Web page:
This is part of anAll Things Consideredseries that imagines acounterfactual history of World War I.
This summer marks 100 years since the start of World War I. Many argue that the conflict was inevitable — but what if it wasn't?
Earlier we imagined a world in which Austria-Hungary evolved in a Central European Union, the German and Russian empires became modern nation states and German remained Europe's language of scholarship.
Now we're taking a look at how it would have affected life across the Atlantic, in the U.S.
All Things Considered host Robert Siegel put the hypothetical question to historians and other experts: Ned Lebow, author of Archduke Franz Ferdinand Lives!, Margaret MacMillan, author of The War That Ended Peace, Kim Kowalke, a musicologist at the Eastman School of Music, Phil Atteberry of the University of Pittsburgh and Christopher Clark, author of The Sleepwalkers: How Europe Went to War.
Some highlights from their counterfactual history:
The United States' rise to world power would have been slower, but it would have been more willing to intervene in conflicts in other parts of the world.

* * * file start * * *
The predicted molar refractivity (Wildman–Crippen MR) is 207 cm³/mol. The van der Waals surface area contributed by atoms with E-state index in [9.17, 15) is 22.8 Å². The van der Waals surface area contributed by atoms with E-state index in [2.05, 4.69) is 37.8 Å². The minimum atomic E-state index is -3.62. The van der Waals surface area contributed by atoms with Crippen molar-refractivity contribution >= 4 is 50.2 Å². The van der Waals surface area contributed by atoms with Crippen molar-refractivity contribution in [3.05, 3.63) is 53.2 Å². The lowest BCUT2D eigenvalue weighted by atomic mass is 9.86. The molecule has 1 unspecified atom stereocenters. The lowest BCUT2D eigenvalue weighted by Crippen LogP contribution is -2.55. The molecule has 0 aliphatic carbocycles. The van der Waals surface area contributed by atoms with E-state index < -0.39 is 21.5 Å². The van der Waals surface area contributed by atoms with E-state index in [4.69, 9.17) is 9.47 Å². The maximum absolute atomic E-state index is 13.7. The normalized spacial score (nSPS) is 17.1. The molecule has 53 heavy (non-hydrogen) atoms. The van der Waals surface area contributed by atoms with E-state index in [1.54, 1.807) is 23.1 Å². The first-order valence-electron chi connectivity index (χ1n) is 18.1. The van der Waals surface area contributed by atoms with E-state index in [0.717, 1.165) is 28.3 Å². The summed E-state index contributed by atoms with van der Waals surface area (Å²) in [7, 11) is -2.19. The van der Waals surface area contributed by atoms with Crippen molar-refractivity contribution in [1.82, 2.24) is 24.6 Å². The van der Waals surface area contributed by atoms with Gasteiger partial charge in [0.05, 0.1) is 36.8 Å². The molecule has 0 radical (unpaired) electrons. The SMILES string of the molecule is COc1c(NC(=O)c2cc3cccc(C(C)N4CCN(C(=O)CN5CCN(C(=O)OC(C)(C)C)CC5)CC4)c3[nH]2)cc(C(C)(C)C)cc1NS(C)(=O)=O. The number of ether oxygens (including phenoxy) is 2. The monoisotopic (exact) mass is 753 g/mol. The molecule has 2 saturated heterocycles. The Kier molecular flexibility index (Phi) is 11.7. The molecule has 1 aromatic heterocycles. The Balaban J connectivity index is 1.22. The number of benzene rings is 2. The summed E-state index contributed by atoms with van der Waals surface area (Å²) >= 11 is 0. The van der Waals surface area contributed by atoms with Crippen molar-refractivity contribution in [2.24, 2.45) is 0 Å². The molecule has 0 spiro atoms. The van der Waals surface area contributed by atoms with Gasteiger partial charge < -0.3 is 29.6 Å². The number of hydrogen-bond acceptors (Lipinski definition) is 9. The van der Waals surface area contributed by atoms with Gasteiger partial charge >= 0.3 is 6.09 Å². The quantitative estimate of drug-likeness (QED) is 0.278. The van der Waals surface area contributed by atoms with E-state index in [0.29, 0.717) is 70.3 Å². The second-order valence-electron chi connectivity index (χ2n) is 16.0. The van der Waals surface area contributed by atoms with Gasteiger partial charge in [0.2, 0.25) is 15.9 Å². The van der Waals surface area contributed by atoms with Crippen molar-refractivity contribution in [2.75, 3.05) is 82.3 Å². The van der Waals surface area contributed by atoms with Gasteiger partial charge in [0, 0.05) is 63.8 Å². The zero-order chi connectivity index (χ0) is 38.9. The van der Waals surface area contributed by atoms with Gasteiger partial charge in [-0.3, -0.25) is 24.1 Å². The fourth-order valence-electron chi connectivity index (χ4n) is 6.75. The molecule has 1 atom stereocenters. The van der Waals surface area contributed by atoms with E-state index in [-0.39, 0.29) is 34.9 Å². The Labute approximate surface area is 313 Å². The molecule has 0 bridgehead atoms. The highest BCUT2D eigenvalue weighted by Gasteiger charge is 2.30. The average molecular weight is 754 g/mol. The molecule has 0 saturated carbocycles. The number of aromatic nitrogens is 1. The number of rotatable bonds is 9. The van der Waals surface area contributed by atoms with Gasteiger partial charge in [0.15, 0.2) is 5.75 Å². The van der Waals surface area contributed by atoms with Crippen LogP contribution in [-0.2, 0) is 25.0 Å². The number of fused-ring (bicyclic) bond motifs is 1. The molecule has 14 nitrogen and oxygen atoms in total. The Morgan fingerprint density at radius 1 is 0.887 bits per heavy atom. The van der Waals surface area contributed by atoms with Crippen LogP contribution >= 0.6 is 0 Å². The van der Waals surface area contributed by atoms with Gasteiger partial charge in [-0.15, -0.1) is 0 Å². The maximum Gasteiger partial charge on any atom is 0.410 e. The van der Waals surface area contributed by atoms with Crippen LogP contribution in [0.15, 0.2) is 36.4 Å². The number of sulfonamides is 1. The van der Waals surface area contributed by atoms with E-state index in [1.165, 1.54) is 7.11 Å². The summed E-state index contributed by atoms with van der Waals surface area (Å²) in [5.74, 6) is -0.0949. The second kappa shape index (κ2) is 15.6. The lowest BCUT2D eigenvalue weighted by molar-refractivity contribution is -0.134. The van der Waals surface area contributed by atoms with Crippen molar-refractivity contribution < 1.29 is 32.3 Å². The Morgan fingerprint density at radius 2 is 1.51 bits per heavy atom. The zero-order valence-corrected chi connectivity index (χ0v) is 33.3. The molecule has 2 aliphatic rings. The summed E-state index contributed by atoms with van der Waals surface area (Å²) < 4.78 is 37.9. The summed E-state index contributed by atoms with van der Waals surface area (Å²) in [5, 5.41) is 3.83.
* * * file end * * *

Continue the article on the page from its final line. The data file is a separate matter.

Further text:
American identity would be slower to take shape because ethnic groups would continue to identify with their homelands, customs and languages.
Without a century of European turmoil, the U.S. wouldn't have hosted a century of European emigre artists and composers — no Arnold Schoenberg, Igor Stravinsky, Paul Hindemith, Bela Bartok or Kurt Weill, among others.
Popular music would look different as well, and we likely wouldn't have the song "God Bless America." Irving Berlin wrote it during World War I for soldiers to sing in an Army Review. George Gershwin might have stayed more of a classical composer with no reason to write his biggest pop hit, "Swanee."
The drive for equality — through woman's suffrage and the civil rights movement — would have happened much more slowly. Without war, fewer African-Americans would have left the rural South for jobs in the industrial North; fewer would have found better schools and progress on civil rights might have been slower in coming.
Major League Baseball probably would not have been ready for integration in Jackie Robinson's day in the late 1940s. The first player to break the color line might have been Curt Flood, in 1962.
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